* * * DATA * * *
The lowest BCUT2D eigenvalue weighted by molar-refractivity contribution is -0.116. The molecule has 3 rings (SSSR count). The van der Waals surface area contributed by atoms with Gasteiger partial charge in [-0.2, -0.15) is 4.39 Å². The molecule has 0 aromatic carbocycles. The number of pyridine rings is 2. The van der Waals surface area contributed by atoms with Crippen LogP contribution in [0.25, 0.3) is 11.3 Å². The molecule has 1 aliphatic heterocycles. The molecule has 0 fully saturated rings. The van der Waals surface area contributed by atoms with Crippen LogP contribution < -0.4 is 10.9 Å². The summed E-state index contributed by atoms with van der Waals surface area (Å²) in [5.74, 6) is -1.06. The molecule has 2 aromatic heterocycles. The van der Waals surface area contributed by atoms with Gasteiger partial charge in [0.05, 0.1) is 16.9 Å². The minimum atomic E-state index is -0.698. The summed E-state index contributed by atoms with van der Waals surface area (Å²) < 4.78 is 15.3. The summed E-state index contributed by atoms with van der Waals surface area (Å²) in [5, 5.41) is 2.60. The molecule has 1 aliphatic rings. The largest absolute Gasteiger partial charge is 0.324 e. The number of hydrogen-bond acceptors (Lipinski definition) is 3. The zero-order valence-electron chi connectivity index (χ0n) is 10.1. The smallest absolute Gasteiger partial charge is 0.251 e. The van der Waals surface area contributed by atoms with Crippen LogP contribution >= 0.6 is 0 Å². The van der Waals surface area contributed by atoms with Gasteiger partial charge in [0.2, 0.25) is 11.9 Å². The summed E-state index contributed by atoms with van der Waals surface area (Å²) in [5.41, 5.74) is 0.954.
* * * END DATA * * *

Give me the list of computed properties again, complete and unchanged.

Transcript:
The lowest BCUT2D eigenvalue weighted by molar-refractivity contribution is -0.116. The molecule has 3 rings (SSSR count). The van der Waals surface area contributed by atoms with Gasteiger partial charge in [-0.2, -0.15) is 4.39 Å². The molecule has 0 aromatic carbocycles. The number of pyridine rings is 2. The van der Waals surface area contributed by atoms with Crippen LogP contribution in [0.25, 0.3) is 11.3 Å². The molecule has 1 aliphatic heterocycles. The molecule has 0 fully saturated rings. The van der Waals surface area contributed by atoms with Crippen LogP contribution < -0.4 is 10.9 Å². The summed E-state index contributed by atoms with van der Waals surface area (Å²) in [5.74, 6) is -1.06. The molecule has 2 aromatic heterocycles. The van der Waals surface area contributed by atoms with Gasteiger partial charge in [0.05, 0.1) is 16.9 Å². The minimum atomic E-state index is -0.698. The summed E-state index contributed by atoms with van der Waals surface area (Å²) < 4.78 is 15.3. The summed E-state index contributed by atoms with van der Waals surface area (Å²) in [5, 5.41) is 2.60. The molecule has 1 aliphatic rings. The largest absolute Gasteiger partial charge is 0.324 e. The number of hydrogen-bond acceptors (Lipinski definition) is 3. The zero-order valence-electron chi connectivity index (χ0n) is 10.1. The smallest absolute Gasteiger partial charge is 0.251 e. The van der Waals surface area contributed by atoms with Crippen LogP contribution >= 0.6 is 0 Å². The van der Waals surface area contributed by atoms with Gasteiger partial charge in [0.2, 0.25) is 11.9 Å². The summed E-state index contributed by atoms with van der Waals surface area (Å²) in [5.41, 5.74) is 0.954.